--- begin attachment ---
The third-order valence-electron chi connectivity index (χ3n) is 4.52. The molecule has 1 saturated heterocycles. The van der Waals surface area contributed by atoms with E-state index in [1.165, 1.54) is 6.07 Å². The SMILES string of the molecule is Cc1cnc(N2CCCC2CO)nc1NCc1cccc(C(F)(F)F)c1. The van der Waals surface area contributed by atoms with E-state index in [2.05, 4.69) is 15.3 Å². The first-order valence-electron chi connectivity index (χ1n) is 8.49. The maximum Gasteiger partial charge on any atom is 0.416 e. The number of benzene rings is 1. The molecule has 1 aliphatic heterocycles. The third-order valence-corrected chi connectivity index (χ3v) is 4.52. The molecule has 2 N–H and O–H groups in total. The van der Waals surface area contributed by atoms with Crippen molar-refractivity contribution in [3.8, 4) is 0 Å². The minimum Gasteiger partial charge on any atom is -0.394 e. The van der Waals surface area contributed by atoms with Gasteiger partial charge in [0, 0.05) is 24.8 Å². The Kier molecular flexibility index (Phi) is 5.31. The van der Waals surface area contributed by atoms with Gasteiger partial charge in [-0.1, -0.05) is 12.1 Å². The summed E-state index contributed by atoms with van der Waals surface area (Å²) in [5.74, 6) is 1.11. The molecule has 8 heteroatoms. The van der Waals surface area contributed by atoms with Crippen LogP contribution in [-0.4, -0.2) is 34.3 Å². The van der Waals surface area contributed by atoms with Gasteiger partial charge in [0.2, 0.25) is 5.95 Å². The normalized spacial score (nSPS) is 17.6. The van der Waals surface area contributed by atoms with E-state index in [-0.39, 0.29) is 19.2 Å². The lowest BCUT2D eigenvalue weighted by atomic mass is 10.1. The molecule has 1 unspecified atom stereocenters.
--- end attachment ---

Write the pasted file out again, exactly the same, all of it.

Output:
The third-order valence-electron chi connectivity index (χ3n) is 4.52. The molecule has 1 saturated heterocycles. The van der Waals surface area contributed by atoms with E-state index in [1.165, 1.54) is 6.07 Å². The SMILES string of the molecule is Cc1cnc(N2CCCC2CO)nc1NCc1cccc(C(F)(F)F)c1. The van der Waals surface area contributed by atoms with E-state index in [2.05, 4.69) is 15.3 Å². The first-order valence-electron chi connectivity index (χ1n) is 8.49. The maximum Gasteiger partial charge on any atom is 0.416 e. The number of benzene rings is 1. The molecule has 1 aliphatic heterocycles. The third-order valence-corrected chi connectivity index (χ3v) is 4.52. The molecule has 2 N–H and O–H groups in total. The van der Waals surface area contributed by atoms with Crippen molar-refractivity contribution in [3.8, 4) is 0 Å². The minimum Gasteiger partial charge on any atom is -0.394 e. The van der Waals surface area contributed by atoms with Gasteiger partial charge in [0, 0.05) is 24.8 Å². The Kier molecular flexibility index (Phi) is 5.31. The van der Waals surface area contributed by atoms with Gasteiger partial charge in [-0.1, -0.05) is 12.1 Å². The summed E-state index contributed by atoms with van der Waals surface area (Å²) in [5.74, 6) is 1.11. The molecule has 8 heteroatoms. The van der Waals surface area contributed by atoms with Crippen LogP contribution in [-0.4, -0.2) is 34.3 Å². The van der Waals surface area contributed by atoms with Gasteiger partial charge in [0.2, 0.25) is 5.95 Å². The normalized spacial score (nSPS) is 17.6. The van der Waals surface area contributed by atoms with E-state index in [-0.39, 0.29) is 19.2 Å². The lowest BCUT2D eigenvalue weighted by atomic mass is 10.1. The molecule has 1 unspecified atom stereocenters.